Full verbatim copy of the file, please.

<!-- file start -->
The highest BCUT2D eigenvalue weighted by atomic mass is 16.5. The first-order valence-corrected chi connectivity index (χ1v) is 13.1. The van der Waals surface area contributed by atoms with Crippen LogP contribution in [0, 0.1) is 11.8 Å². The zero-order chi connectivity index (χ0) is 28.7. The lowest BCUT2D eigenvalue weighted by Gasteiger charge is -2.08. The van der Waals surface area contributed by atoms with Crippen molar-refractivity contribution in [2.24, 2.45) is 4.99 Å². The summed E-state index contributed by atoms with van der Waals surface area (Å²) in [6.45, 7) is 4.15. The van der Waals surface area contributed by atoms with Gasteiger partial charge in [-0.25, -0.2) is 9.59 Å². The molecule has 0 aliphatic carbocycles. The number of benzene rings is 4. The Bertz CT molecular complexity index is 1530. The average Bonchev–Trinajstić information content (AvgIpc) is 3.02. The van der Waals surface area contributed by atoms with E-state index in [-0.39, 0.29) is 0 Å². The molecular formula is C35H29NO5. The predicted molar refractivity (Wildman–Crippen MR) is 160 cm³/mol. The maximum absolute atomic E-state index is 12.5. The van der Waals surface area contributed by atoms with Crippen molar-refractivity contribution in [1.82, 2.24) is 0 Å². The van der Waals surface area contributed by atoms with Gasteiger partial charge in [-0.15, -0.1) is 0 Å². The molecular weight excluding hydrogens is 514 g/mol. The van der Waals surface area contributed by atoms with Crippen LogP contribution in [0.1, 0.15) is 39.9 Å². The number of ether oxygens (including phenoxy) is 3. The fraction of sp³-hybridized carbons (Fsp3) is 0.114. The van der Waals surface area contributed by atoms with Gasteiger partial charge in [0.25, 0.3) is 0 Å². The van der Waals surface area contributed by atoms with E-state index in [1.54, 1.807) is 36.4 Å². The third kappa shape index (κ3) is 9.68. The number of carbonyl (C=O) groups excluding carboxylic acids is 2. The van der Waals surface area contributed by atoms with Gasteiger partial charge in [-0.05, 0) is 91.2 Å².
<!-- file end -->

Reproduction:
The highest BCUT2D eigenvalue weighted by atomic mass is 16.5. The first-order valence-corrected chi connectivity index (χ1v) is 13.1. The van der Waals surface area contributed by atoms with Crippen LogP contribution in [0, 0.1) is 11.8 Å². The zero-order chi connectivity index (χ0) is 28.7. The lowest BCUT2D eigenvalue weighted by Gasteiger charge is -2.08. The van der Waals surface area contributed by atoms with Crippen molar-refractivity contribution in [2.24, 2.45) is 4.99 Å². The summed E-state index contributed by atoms with van der Waals surface area (Å²) in [6.45, 7) is 4.15. The van der Waals surface area contributed by atoms with Gasteiger partial charge in [-0.25, -0.2) is 9.59 Å². The molecule has 0 aliphatic carbocycles. The number of benzene rings is 4. The Bertz CT molecular complexity index is 1530. The average Bonchev–Trinajstić information content (AvgIpc) is 3.02. The van der Waals surface area contributed by atoms with E-state index in [-0.39, 0.29) is 0 Å². The molecular formula is C35H29NO5. The predicted molar refractivity (Wildman–Crippen MR) is 160 cm³/mol. The maximum absolute atomic E-state index is 12.5. The van der Waals surface area contributed by atoms with Crippen molar-refractivity contribution in [1.82, 2.24) is 0 Å². The van der Waals surface area contributed by atoms with Gasteiger partial charge in [-0.15, -0.1) is 0 Å². The molecular weight excluding hydrogens is 514 g/mol. The van der Waals surface area contributed by atoms with Crippen LogP contribution in [0.1, 0.15) is 39.9 Å². The number of ether oxygens (including phenoxy) is 3. The fraction of sp³-hybridized carbons (Fsp3) is 0.114. The van der Waals surface area contributed by atoms with Gasteiger partial charge in [0.25, 0.3) is 0 Å². The van der Waals surface area contributed by atoms with E-state index in [1.54, 1.807) is 36.4 Å². The third kappa shape index (κ3) is 9.68. The number of carbonyl (C=O) groups excluding carboxylic acids is 2. The van der Waals surface area contributed by atoms with Gasteiger partial charge in [-0.05, 0) is 91.2 Å².